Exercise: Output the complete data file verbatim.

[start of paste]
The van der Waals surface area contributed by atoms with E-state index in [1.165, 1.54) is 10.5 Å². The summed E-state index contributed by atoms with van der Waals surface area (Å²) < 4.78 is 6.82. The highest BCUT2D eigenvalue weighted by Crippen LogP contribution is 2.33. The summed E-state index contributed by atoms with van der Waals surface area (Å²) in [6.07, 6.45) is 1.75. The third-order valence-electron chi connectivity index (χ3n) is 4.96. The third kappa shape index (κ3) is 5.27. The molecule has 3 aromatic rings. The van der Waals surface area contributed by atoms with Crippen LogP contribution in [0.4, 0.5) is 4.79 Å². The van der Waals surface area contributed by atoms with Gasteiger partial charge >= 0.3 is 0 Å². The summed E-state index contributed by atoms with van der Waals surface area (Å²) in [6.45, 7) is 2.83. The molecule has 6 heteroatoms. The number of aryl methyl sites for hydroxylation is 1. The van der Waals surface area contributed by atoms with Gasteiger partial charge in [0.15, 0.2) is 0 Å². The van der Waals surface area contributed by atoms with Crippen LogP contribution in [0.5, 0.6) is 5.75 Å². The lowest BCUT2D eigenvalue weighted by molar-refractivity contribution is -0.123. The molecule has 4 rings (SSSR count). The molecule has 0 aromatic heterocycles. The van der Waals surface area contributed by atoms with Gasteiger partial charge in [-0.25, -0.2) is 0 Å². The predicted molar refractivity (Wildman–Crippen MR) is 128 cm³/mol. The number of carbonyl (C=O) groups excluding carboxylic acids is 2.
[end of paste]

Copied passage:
The van der Waals surface area contributed by atoms with E-state index in [1.165, 1.54) is 10.5 Å². The summed E-state index contributed by atoms with van der Waals surface area (Å²) < 4.78 is 6.82. The highest BCUT2D eigenvalue weighted by Crippen LogP contribution is 2.33. The summed E-state index contributed by atoms with van der Waals surface area (Å²) in [6.07, 6.45) is 1.75. The third-order valence-electron chi connectivity index (χ3n) is 4.96. The third kappa shape index (κ3) is 5.27. The molecule has 3 aromatic rings. The van der Waals surface area contributed by atoms with Crippen LogP contribution in [0.4, 0.5) is 4.79 Å². The van der Waals surface area contributed by atoms with Gasteiger partial charge >= 0.3 is 0 Å². The summed E-state index contributed by atoms with van der Waals surface area (Å²) in [6.45, 7) is 2.83. The molecule has 6 heteroatoms. The number of aryl methyl sites for hydroxylation is 1. The van der Waals surface area contributed by atoms with Gasteiger partial charge in [0.15, 0.2) is 0 Å². The van der Waals surface area contributed by atoms with Crippen LogP contribution in [0.5, 0.6) is 5.75 Å². The lowest BCUT2D eigenvalue weighted by molar-refractivity contribution is -0.123. The molecule has 4 rings (SSSR count). The molecule has 0 aromatic heterocycles. The van der Waals surface area contributed by atoms with Gasteiger partial charge in [-0.25, -0.2) is 0 Å². The predicted molar refractivity (Wildman–Crippen MR) is 128 cm³/mol. The number of carbonyl (C=O) groups excluding carboxylic acids is 2.